Dickenson‐Hazard, N. (2004). Global health issues and challenges. Journal of Nursing Scholarship, 36(1), 6-10.
Dovlo, D. (2007). Migration of Nurses from Sub-Saharan Africa: A Review of Issues and Challenges. Health Services Research, 42(3P2), 1373-1388. Web.
Ferguson, S. L. (2008). Thriving while working on the edge: nurses leading change worldwide. International Nursing Review, 55(4), 367-368. Web.
Pittman, P., Aiken, L. H., & Buchan, J. (2007). International Migration of Nurses: Introduction. Health Services Research, 42(3P2), 1275-1280. Web.
“The Lottery” By Shirley Jackson: A More Positive Ending
“The Lottery” is a famous short story by Shirley Jackson that embodies a great number of themes and encourages readers all over the world to take a critical look at traditions and related problems and think about the sanctity of life in different societies. Having read the ending, one suddenly realizes that the work is an example of a good horror story that changes the reader’s emotional state.
In the original story, Tessie Hutchinson “wins” the lottery, and other inhabitants of the village stone her to attract good luck and fortune and, seemingly, ask some divine powers for a bountiful harvest. To me, the story needs an alternative ending that would be more positive and promote faith in people’s sanity and virtue by showing that the villagers are ready to change their perspectives on the world and possess critical thinking.
By the proposed positive ending, people in the crowd are about to proceed with the ritual that they find necessary and distressing simultaneously. Those who have not “won” have mixed feelings about the entire process but just do not dare to voice any concerns, believing that nobody will support them. On the one hand, they struggle with the cold sweats when realizing that they could be in Tessie Hutchinson’s shoes.
They would be destined to die in severe pain just to support the tradition and give the crowd an illusionary feeling of fulfillment and hope for a better harvest. On the other hand, aside from understanding that, the majority of villagers are thrilled to have avoided becoming a sacrificial lamb, which fills them with determination to finish the started ritual. Right around the time when the most respected villager raises his heavy stone threateningly, a young woman sighs and, with tears in her eyes, approaches Tessie. The woman hugs her and looks determined to protect the lottery winner from the “prize” that she is about to get.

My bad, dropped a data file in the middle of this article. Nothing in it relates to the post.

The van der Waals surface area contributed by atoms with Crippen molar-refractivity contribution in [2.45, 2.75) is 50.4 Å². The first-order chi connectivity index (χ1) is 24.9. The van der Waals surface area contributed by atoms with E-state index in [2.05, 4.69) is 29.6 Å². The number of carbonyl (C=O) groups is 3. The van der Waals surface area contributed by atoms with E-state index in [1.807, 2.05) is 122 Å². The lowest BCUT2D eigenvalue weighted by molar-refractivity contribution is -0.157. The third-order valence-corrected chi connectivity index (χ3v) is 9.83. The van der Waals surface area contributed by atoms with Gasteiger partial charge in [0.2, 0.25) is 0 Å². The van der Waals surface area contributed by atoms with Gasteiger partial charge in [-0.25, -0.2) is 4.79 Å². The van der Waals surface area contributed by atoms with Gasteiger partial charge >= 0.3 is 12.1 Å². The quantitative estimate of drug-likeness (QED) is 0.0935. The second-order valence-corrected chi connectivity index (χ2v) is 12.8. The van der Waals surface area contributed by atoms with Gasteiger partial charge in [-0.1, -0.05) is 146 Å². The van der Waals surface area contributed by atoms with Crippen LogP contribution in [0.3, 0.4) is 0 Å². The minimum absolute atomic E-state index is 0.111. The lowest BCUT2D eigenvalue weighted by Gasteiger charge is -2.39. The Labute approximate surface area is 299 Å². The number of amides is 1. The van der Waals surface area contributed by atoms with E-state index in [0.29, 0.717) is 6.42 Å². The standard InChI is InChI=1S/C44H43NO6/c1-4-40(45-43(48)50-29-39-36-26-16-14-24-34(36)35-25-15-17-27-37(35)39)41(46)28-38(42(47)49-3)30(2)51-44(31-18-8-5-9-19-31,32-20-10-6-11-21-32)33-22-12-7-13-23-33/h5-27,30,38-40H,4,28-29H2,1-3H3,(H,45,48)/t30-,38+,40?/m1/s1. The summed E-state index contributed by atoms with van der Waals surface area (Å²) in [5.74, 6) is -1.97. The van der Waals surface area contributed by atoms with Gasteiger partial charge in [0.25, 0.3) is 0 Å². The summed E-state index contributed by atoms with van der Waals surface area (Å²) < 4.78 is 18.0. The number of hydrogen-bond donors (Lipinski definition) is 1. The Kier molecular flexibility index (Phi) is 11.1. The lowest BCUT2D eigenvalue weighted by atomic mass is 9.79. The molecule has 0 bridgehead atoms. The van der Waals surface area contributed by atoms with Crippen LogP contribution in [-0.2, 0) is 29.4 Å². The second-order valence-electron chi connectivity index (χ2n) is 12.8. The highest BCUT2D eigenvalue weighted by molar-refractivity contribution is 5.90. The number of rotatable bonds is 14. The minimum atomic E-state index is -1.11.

The crowd is shocked by the woman’s unexpected and reckless actions. People seem frozen for a few minutes and just do not know what to do next and if there are any rules to follow in such cases. Old Warner shakes his head in disapproval and tells the woman to leave the cleared space and let others proceed with the sacral tradition. Men and women exchange glances and start to converse in whispers; they talk about the chapter of accidents that the village will face because of the woman’s behaviors.
The woman waits for some time, works up the courage, and suddenly exclaims, “How can you think that this ritual actually works?” People in the crowd stare upon her, and she continues her speech in a desperate attempt to prevent another pointless death. She says, “Do not call me self-opinioned, but this ritual just does not change anything – just look at the neighboring villages that have already stopped organizing lotteries!” She takes out a piece of paper with a stamp and continues, “Just compare their harvest sizes to ours, and you will be surprised!” The paper starts to pass from hand to hand, and everyone who can read takes time to study the document carefully and ensure that it looks authentic.
Finally, Old Warner sniffs with doubt and attempts to tear the document into pieces, but Mr. Summers manages to get it and then reads it paying close attention to all numbers. His eyes wide open, Mr. Summers says, “How is that possible that their farm households are far more productive than our ones?” The woman replies, “They just avoid wasting manpower for no reason,” and the angry crowd breaks down the lottery box.
Jackson, Shirley. “The Lottery.” New Yorker. 1948. Web.